The death of a sibling can be an unsettling time for a brother or sister as they encounter many feelings surrounding their grief, many of which will be new and difficult to understand. A child may feel their loss in a different way to their parents and have a lot of open-ended questions. Our Family Support and Therapies teams are trained to help siblings work through their emotions and questions, often using workbooks. Books and storytelling are a powerful way for children to relate to their situation, and to be able to fully comprehend what death means.
For our Bereavement Suite Appeal, here are some recommended books to help a sibling through this very confusing and sad time, to celebrate a life as well as to mourn it:
Always My Brother by Jean Reagen
Always My Brother is a sensitive, realistic story about the process of grief, acceptance, and recovery. Phyllis Pollema-Cahill's lovely illustrations bring readers right into the heart of Becky's family as they struggle to move forward and enjoy life again after the loss of her brother, John.
No Matter What by Debi Gliori
This is a beautiful picture book for younger children about an unconditional love that continues even when we are gone. This one may be especially helpful for children who may be afraid to show their grief for fear it may impact the rest of their family.
The Dragonfly Story by Kelly Owen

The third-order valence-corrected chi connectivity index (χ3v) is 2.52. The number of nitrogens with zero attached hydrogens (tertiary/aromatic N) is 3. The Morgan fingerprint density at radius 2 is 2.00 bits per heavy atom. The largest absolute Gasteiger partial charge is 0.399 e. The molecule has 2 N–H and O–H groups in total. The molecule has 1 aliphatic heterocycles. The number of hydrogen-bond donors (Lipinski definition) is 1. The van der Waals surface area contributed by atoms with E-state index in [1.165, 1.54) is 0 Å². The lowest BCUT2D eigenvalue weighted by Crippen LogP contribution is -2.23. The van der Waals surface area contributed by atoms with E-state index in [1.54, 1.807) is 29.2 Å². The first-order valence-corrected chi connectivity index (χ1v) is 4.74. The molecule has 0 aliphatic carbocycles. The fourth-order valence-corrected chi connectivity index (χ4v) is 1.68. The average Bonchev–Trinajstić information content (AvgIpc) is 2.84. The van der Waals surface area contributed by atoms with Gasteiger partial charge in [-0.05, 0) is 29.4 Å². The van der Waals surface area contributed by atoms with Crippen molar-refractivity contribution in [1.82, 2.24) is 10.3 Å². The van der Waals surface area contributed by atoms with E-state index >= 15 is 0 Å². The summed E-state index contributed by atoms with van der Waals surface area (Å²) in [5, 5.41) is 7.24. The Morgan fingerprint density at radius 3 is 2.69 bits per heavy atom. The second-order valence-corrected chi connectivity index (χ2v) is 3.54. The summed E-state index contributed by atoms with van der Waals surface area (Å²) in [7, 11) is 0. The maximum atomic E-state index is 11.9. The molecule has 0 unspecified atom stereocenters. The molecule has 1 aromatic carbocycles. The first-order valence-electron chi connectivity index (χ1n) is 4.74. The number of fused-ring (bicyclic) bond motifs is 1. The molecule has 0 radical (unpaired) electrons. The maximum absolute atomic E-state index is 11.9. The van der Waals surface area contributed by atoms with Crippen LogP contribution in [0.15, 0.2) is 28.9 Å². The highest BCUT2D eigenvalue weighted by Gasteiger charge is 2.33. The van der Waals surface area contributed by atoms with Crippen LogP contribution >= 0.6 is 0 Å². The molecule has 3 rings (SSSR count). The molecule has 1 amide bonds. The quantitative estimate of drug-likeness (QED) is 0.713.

For those with a faith or belief in heaven, this one is ideal. Using the tale of the waterbug and the dragonfly, this story follows Jenny and Joe after the death of their sister Abi.
Good Night, Mr. Tom by Michelle Magorian
A timeless story set in the time of World War Two, where evacuee Will is sent to live with grumpy widower Tom. The loss of one of his friends is utterly devastating and Will’s grief is accurately and poignantly captured by Magorian. One that acknowledges a range of emotions and doesn’t shy away from the reality and pain of bereavement.
Losing Someone You Love: When a Brother or Sister Dies by Elizabeth Richter
Sixteen young people between the ages of 10 and 24 recall siblings they loved and express their loss. One for young adults, the experiences shared here will encourage others dealing with a similar pain.
What Does Dead Mean? By Caroline Jay
A beautifully illustrated book that helps to answer some of the questions children may have about what it means when a loved one has died.
Michael Rosen’s Sad Book
Written after the loss of his son, this honest portrayal of grief shows it’s okay to feel sad, accompanied by exceptional illustrations by Quentin Blake.
The Invisible String by Patrice Karst
A mother tells her two children that they are all connected by an invisible string. “Even though you can't see it with your eyes, you can feel it deep in your heart, and know that you are always connected to the ones you love.”
£5 could pay for a book for a brother or sister, to help them understand and cope with their grief. Please support our Bereavement Suite Appeal by making a donation at https://www.justgiving.com/campaign/bereavement